South Korean scientists develop sustainable ‘meaty rice’ opening up ‘world of possibilities’

Scientists in South Korea have developed a new type of sustainable hybrid food – a “meaty” rice, that they say could help solve food crises and climate change.

The new grain was grown in a lab by researchers at Seoul’s Yonsei University and is packed with beef muscle and fat cells.

The result is a pink rice that the team says could offer a cheaper and more environmentally sustainable meat alternative and leave a smaller carbon footprint.

The meat-rice hybrid is an alternative protein source that has a much lower carbon footprint than normal beef. Photo: SCMPOST/Yonsei University

“Imagine obtaining all the nutrients we need from cell-cultured protein rice,” said Park So-hyeon, who co-authored the study.

Rice already has a high nutrient level, but adding cells from livestock can further boost it,” she said in a press release on Wednesday, when the study was published in the Matter journal.

The grain was coated in fish gelatin to help beef cells latch onto the rice, and then left to culture in a Petri dish for up to 11 days.

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The final product contained 8 per cent more protein and 7 per cent more fat than regular rice, the team said, and was more firm and brittle than natural grains.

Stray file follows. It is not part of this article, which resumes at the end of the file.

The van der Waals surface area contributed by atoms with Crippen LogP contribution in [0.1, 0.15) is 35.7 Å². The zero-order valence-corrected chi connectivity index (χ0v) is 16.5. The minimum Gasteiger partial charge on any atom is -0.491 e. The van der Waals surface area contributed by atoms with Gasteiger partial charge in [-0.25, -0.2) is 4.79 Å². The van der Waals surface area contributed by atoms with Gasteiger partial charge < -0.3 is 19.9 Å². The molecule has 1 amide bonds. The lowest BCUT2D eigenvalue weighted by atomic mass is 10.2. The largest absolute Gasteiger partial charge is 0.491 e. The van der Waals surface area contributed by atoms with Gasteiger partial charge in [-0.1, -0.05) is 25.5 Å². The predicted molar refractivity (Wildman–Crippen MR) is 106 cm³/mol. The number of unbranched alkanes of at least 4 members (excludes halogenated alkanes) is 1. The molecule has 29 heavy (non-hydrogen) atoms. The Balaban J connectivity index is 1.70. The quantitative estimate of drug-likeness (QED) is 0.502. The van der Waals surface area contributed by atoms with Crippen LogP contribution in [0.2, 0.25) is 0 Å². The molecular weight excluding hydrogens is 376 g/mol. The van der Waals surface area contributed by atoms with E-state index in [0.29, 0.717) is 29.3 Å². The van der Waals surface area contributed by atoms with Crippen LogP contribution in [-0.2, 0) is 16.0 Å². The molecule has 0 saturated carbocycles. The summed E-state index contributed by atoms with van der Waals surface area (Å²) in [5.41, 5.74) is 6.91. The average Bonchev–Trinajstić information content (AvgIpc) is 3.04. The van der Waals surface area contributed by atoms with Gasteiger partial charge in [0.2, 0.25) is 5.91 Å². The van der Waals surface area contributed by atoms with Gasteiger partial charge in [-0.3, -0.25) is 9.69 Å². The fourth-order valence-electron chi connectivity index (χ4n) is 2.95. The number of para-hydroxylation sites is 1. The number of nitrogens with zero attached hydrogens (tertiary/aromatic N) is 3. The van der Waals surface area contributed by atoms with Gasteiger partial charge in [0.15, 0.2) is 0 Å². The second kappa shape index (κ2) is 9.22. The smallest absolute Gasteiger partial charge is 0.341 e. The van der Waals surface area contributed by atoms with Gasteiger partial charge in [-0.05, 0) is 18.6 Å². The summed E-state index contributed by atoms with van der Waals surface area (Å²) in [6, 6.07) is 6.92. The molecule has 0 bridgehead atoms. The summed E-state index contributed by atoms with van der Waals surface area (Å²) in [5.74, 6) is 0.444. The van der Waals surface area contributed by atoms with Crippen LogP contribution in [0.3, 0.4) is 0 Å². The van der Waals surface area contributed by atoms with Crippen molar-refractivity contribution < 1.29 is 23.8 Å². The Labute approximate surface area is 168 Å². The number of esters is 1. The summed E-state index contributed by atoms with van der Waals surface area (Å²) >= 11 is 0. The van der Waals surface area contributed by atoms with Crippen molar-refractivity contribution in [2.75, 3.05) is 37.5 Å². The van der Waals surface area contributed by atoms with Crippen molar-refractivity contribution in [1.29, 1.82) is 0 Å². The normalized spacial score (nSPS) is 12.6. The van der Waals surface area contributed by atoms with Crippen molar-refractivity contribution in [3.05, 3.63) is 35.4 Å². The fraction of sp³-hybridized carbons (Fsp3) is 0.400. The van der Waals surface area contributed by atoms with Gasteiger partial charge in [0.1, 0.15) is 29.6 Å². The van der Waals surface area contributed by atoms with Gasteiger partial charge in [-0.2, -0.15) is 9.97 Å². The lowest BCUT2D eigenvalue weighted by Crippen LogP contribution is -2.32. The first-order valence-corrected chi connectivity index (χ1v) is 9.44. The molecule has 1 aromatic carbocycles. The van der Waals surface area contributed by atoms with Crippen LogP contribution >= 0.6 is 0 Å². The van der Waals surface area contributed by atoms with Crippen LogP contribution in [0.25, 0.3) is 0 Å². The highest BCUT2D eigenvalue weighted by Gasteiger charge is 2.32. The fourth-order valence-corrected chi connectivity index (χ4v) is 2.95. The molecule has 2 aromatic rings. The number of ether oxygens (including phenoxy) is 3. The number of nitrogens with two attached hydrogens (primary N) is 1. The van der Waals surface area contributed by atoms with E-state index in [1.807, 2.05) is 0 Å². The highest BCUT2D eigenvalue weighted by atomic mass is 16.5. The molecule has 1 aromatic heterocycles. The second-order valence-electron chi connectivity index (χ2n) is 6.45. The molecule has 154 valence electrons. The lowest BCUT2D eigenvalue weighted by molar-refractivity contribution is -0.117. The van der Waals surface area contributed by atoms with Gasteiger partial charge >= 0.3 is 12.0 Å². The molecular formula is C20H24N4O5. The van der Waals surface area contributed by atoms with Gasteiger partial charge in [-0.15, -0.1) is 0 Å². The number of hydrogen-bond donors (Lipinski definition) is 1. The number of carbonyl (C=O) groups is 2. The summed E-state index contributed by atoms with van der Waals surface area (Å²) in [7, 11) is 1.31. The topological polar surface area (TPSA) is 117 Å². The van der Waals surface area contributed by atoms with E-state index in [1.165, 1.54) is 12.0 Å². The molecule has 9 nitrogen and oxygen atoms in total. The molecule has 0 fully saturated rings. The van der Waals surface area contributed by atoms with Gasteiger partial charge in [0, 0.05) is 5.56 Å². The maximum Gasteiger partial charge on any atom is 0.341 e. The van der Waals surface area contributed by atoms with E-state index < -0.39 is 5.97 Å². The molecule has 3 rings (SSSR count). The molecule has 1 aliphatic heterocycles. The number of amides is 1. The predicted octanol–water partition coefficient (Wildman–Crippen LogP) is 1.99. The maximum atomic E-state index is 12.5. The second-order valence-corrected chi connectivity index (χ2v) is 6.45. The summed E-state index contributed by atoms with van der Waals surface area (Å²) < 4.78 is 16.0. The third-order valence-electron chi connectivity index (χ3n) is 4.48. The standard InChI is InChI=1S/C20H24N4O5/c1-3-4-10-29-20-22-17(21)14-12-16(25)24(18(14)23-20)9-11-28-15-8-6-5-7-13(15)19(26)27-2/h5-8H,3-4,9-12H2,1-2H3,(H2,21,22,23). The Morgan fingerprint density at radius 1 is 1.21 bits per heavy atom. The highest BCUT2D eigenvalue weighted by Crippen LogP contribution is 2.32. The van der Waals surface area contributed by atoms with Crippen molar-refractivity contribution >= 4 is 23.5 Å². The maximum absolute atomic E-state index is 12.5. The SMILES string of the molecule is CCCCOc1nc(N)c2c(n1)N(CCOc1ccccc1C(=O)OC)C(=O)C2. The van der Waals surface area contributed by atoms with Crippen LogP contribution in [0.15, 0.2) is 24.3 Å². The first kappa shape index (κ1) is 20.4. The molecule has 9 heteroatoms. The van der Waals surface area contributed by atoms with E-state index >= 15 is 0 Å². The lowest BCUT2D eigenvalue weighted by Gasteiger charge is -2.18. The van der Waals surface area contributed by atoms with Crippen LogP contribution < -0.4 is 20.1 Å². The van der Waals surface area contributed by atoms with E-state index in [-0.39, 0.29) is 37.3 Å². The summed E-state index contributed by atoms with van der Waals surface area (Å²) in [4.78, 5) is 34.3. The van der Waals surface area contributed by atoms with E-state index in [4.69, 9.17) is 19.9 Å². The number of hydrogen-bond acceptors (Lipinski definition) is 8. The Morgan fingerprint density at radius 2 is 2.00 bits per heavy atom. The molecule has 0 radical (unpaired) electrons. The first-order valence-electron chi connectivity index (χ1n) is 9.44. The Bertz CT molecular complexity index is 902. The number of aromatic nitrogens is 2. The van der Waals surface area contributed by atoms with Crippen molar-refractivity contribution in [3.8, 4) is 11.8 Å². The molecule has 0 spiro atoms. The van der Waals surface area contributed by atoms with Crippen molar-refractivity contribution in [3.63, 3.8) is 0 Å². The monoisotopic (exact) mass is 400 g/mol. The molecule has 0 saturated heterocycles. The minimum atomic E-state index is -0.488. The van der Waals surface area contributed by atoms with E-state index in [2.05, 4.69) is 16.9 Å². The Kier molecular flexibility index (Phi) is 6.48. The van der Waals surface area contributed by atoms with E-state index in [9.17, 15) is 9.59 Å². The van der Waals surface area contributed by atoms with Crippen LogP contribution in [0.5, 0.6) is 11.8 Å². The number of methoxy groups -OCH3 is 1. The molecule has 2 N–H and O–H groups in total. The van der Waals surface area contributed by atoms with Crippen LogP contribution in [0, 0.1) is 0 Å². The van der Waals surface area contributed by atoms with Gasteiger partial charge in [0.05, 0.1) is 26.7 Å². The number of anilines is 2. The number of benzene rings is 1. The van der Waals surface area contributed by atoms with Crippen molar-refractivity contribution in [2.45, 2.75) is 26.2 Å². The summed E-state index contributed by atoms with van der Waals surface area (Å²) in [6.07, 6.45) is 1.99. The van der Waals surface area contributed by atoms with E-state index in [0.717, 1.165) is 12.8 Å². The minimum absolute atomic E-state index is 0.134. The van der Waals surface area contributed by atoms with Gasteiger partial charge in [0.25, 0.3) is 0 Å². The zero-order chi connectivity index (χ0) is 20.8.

The latest creation left a significantly smaller carbon footprint since the production method eliminates the need to raise and farm animals, which consume “a lot of resources and water and releases a lot of greenhouse gas,” Park said.

For every 100g (3.5 ounces) of protein produced, hybrid rice is estimated to release under 6.27 kilograms of carbon dioxide, while beef production releases eight times more, according to the press release.

It could one day serve as food relief for famine, military ration, or even space food
Park So-hyeon, scientist

If commercialised, it would provide a much cheaper option for consumers in Korea, where the hybrid rice is estimated to cost around US$2.23 per kilo, while beef costs around US$15.

The team plans to further develop the process before the rice goes on the market so that the cells can grow better in the rice grain for more nutritional value.

“Now I see a world of possibilities for this grain-based hybrid food,” said Park.

“It could one day serve as food relief for famine, military ration, or even space food.”



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